Ever looked for a comprehensive intro to JDBC that is fun and entertaining at the same time? Then have a look at this brand-new episode of the “Marco Codes” YouTube channel: JDBC Tutorial: Nice and Easy.
In this video, you’ll learn how to use JDBC, the basic API that every Java program uses to access databases. Understand what JDBC drivers are and where to get them, as well as learn how to use an embedded H2 database in addition to the usual suspects like MySQL or Postgres. Fire off SQL select, insert, update and delete statements from Java. Finally, learn about connection pools and the overall Java database framework/library landscape. By the end of the tutorial, there won’t be many questions left when it comes to accessing databases with Java.
What’s in the Video?
Sooner or later, most Java applications need to talk to a database. That’s what the JDBC API is for: Java Database Connectivity. Let’s talk about how we’re going to learn about JDBC.
First of all, you need to get a grasp of what a JDBC driver is and more specifically, how to find the correct one for your database. While you can follow along with this video with a MySQL or Postgres database, we’ll take a shortcut and use an embedded H2 database for this tutorial. Why? Because it needs a special setup and can literally be added to any Java project with just a couple of lines of code.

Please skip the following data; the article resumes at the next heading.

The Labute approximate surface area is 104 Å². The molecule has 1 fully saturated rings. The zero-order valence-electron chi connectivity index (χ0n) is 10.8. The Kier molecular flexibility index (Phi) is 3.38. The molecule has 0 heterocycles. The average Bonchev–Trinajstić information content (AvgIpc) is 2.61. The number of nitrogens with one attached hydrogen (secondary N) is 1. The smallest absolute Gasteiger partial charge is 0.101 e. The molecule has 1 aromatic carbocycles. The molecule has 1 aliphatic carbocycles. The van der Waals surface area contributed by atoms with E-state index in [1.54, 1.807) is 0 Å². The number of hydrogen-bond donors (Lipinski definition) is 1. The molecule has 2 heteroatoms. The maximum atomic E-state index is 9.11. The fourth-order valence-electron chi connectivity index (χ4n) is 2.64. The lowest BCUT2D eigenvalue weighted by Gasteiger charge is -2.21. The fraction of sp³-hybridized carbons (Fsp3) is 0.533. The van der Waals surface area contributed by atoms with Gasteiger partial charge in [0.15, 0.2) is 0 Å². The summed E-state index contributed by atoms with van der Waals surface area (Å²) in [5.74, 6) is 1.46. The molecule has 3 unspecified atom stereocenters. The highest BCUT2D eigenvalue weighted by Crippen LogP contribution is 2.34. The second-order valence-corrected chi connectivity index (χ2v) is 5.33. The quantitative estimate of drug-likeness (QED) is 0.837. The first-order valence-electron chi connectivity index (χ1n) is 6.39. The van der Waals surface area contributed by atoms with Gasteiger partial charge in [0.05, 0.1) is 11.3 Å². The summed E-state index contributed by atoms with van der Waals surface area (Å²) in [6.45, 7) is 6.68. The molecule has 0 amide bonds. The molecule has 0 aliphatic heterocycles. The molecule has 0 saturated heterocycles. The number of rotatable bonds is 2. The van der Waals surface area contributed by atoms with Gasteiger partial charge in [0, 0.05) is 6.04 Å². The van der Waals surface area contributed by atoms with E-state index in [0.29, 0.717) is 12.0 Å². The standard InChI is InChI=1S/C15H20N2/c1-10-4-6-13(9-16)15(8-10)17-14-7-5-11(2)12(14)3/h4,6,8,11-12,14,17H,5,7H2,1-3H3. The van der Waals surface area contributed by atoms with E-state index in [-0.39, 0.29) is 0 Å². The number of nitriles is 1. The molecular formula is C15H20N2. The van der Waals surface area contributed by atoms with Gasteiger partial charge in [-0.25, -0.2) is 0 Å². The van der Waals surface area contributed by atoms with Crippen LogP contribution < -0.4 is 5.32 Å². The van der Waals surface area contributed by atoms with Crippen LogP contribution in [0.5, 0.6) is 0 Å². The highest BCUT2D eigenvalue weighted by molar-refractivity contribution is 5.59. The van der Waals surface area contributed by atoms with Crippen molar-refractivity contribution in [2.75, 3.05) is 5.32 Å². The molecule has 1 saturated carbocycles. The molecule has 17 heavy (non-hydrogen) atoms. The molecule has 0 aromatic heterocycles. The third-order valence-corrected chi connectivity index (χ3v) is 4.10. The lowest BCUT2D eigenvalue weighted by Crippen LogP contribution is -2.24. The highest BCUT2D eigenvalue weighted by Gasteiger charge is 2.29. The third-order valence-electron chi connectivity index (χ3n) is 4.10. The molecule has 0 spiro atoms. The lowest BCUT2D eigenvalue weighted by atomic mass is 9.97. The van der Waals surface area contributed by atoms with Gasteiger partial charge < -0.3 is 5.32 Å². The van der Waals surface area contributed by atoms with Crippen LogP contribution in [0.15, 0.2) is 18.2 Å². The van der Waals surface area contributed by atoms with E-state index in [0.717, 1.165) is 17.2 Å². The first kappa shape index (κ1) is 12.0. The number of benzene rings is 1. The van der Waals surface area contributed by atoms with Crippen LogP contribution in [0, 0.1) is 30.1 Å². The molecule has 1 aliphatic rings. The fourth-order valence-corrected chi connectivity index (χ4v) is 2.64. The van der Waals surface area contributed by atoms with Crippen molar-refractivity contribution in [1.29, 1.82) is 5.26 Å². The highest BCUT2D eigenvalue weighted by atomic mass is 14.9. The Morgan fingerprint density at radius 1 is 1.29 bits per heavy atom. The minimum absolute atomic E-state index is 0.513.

Once you have your JDBC Driver setup, you can start connecting to databases. There are two main ways of doing that, one being the
DriverManager, and the other one being
DataSources. You’ll first learn about the
DriverManager and its pros and cons.
While trying to connect to our H2 database, we’ll make sure to understand JDBC URLs, including the different vendor peculiarities and how to navigate database vendor websites.
Then it’s finally time to take a look at firing off SQL queries from your tiny Java project. We’ll start with the CRUD basics, which means executing
DELETE statements, and learn about the importance of
PreparedStatements along the way.
PreparedStatements? They are an easy and efficient way to pre-compile SQL statements on your clients, while at the same time protecting against SQL injection attacks. That’s why we are going to spend some time explaining what those two concepts are.
Then, we’ll look at the
DataSource interface (as opposed to
DriverManager), which is the more commonly used method to connect to databases. Frameworks like Spring Boot and literally all other web/database frameworks build on top of
This finally brings us to the concept of connection pools, which also use the
DataSource interface. What’s a connection pool? Well, opening up database connections is a rather expensive process, and instead of opening up a new connection for every SQL statement, you could just pre-open a pool of connections that all users of your application share.
If you managed to watch the entire video, you’ll be presented with some hints, tips, and resources, that will help you continue your JDBC learning journey on your own. Check it out and let us know what you think!